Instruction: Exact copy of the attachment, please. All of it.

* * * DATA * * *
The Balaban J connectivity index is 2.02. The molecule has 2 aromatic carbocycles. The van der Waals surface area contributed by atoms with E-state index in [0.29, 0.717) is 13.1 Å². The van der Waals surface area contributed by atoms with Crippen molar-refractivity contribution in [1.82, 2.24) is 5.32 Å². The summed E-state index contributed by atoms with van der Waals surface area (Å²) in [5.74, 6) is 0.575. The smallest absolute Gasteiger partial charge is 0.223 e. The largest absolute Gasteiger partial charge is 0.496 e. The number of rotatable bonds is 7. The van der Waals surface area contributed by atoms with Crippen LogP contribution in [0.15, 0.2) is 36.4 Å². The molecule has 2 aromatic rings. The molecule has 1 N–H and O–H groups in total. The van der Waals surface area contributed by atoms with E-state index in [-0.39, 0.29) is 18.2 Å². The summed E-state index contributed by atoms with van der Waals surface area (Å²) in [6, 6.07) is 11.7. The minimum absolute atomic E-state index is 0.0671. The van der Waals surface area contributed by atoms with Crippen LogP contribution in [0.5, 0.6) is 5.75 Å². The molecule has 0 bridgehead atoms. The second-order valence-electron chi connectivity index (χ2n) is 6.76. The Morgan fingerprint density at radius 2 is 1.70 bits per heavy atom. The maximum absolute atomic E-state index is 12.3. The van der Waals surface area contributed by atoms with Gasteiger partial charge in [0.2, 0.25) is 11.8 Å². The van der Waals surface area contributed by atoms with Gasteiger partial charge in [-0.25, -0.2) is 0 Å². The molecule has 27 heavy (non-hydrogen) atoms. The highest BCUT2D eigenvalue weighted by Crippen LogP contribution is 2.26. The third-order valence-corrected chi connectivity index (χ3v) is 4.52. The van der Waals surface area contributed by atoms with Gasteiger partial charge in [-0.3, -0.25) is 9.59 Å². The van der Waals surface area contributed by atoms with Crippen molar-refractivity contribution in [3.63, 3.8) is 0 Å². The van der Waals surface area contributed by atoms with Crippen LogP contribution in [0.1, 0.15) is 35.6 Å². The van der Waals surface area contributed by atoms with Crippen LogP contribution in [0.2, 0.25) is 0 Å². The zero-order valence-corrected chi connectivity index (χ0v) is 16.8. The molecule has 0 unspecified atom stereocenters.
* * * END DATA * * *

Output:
The Balaban J connectivity index is 2.02. The molecule has 2 aromatic carbocycles. The van der Waals surface area contributed by atoms with E-state index in [0.29, 0.717) is 13.1 Å². The van der Waals surface area contributed by atoms with Crippen molar-refractivity contribution in [1.82, 2.24) is 5.32 Å². The summed E-state index contributed by atoms with van der Waals surface area (Å²) in [5.74, 6) is 0.575. The smallest absolute Gasteiger partial charge is 0.223 e. The largest absolute Gasteiger partial charge is 0.496 e. The number of rotatable bonds is 7. The van der Waals surface area contributed by atoms with Crippen LogP contribution in [0.15, 0.2) is 36.4 Å². The molecule has 2 aromatic rings. The molecule has 1 N–H and O–H groups in total. The van der Waals surface area contributed by atoms with E-state index in [-0.39, 0.29) is 18.2 Å². The summed E-state index contributed by atoms with van der Waals surface area (Å²) in [6, 6.07) is 11.7. The minimum absolute atomic E-state index is 0.0671. The van der Waals surface area contributed by atoms with Crippen LogP contribution in [0.5, 0.6) is 5.75 Å². The molecule has 0 bridgehead atoms. The second-order valence-electron chi connectivity index (χ2n) is 6.76. The Morgan fingerprint density at radius 2 is 1.70 bits per heavy atom. The maximum absolute atomic E-state index is 12.3. The van der Waals surface area contributed by atoms with Gasteiger partial charge in [0.2, 0.25) is 11.8 Å². The van der Waals surface area contributed by atoms with Gasteiger partial charge in [-0.25, -0.2) is 0 Å². The molecule has 27 heavy (non-hydrogen) atoms. The highest BCUT2D eigenvalue weighted by Crippen LogP contribution is 2.26. The third-order valence-corrected chi connectivity index (χ3v) is 4.52. The van der Waals surface area contributed by atoms with Gasteiger partial charge in [-0.3, -0.25) is 9.59 Å². The van der Waals surface area contributed by atoms with Crippen molar-refractivity contribution in [3.63, 3.8) is 0 Å². The van der Waals surface area contributed by atoms with Crippen LogP contribution in [0.1, 0.15) is 35.6 Å². The van der Waals surface area contributed by atoms with Crippen LogP contribution in [0.2, 0.25) is 0 Å². The zero-order valence-corrected chi connectivity index (χ0v) is 16.8. The molecule has 0 unspecified atom stereocenters.